36. I remember him also making the headlines when he came out saying that MPs had lost the plot on law and order citing the 1994 vote against the reintroduction of the death penalty as his evidence – omitting the fact that he voted against it himself!

  37. Plop Tory. Have you really just joined the Lib Dems or is this a joke? I defriended you in case.
    Apologies if I have mis-read some joke.

  38. Jokes need to be more carefully “calibrated”. Even when more risky.

  39. ‘There is in reality no place for me in a party that is neither liberal nor democratic.’

    I can’t imagine you being particularly welcome to be honest

    Like other political oddballs – Justin Hinhcliffe,William Hague, sh*t even Micheal Stephen – – I feel you have found your rightful home in the Tory Party Maxim

  40. Justin was expelled IIRC

  41. I don’t recall that MP at all.

    I think Ivan Massow has been in 3 or 4 Parties though.

    The LDs attracted all sorts though in the ’90s onwards. In the North West they included an ex right wing Tory MP and an ex Militant Lpool City Cllr.

  42. Tim Jones – yes, Adur Council was under Liberal Democrat control for a while. Southwick Green was a stronghold for them at one time. Eastbrook was the one ward that sometimes voted Labour. It covers Fishersgate, right on the boundary with Brighton and Hove. Now parts of Lancing do as well. In Worthing, the Selden ward sometimes almost voted Labour, but I think that was because a long-standing activist was nearly always their candidate.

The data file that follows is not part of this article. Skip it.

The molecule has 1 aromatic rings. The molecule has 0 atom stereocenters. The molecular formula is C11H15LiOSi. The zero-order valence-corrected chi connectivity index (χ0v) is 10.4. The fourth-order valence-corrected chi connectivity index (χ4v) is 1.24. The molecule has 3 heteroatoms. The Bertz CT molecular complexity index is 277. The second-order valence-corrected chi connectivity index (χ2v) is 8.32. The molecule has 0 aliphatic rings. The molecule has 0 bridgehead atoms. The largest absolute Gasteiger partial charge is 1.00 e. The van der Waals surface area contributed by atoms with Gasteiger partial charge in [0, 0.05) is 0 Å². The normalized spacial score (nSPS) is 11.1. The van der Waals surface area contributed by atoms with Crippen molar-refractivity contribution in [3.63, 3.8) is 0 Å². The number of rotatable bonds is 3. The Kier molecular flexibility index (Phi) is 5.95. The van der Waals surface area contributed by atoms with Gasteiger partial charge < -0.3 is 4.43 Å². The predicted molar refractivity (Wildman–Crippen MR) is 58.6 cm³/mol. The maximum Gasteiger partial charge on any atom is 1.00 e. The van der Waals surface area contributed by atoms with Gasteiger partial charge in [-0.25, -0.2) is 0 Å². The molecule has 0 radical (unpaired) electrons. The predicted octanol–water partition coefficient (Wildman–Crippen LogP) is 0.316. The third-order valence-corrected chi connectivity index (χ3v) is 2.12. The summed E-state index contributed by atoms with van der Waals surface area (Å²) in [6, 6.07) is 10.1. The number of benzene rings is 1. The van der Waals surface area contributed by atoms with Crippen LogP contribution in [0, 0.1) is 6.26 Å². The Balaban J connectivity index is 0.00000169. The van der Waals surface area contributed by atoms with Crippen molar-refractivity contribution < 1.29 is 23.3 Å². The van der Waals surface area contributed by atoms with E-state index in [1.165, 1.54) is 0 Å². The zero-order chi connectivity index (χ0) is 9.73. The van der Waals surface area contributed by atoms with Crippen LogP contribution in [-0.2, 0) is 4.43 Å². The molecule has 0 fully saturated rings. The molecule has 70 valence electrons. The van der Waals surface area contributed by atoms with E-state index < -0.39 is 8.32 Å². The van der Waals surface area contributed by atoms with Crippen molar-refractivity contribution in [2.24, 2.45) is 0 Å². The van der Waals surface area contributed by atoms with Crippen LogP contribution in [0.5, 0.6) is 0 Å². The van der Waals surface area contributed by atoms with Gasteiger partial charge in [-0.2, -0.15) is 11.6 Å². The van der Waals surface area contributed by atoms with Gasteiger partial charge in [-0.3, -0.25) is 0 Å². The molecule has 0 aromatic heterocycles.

Southwick is not too bad, if you don’t mind living in a very urban area – the green is just about the only open space, apart from the seafront. Its advantage is that house prices are much cheaper than in Brighton and Hove.

  43. As the South Coast goes – at least the South Eastern part of it – Southwick doesn’t stand out as particularly bad, it’s just very urban, industrial (which Brighton & Hove isn’t), with a coastline dominated by the far from picturesque Shoreham Harbour

    And just as Brighton has goner the other way, it seems to have become inceasingly Conservative as it’s declined

  44. Big swing to Labour here..although area and MP Leave.

  45. Ominous for Loughton I would say in the short and long-term…

  46. This is a rather weird seat. Labour came vaguely close in 1997 after a period when they were winning all sorts of seats in local elections (in the Shoreham part anyway), including Southwick but also several others. Then almost as soon as the upsurge had come, everything collapsed both in local & national elections – for several years there were no Labour councillors at all. Now just as suddenly whoosh, the Labour support has returned almost as it it hadn’t ever disappeared. Pretty volatile clearly, some parts of the constituency. Labour can win here, even though it’s never happened up to now in a general election.

  47. We’ve had years of discussing the Merseyside effect…now it’s time for the Brighton equivalent.

  48. Can only see this falling next time if Labour get a majority. Dont think it would fall in hung parliament terroirty again even if Labour win more seats.

  49. Well, I’m sure that this seat’s proximity to Hove has had a major effect. However, it has yet to make Arundel & South Downs or Lewes into winnable seats for Labour………..

  50. Rochford and South-end east is another seat with now a similar Tory Majority to this one, through the swing was less there as it has always been a bit tighter. Both are actually seats Labour need to get a majority but it would be more likely seats lower on the list , which tend to be WWC, fall before these seats fall. If a labour government is likely through these seat will have a lot of campaigners as the Brighton Labour party is an very active party it seems.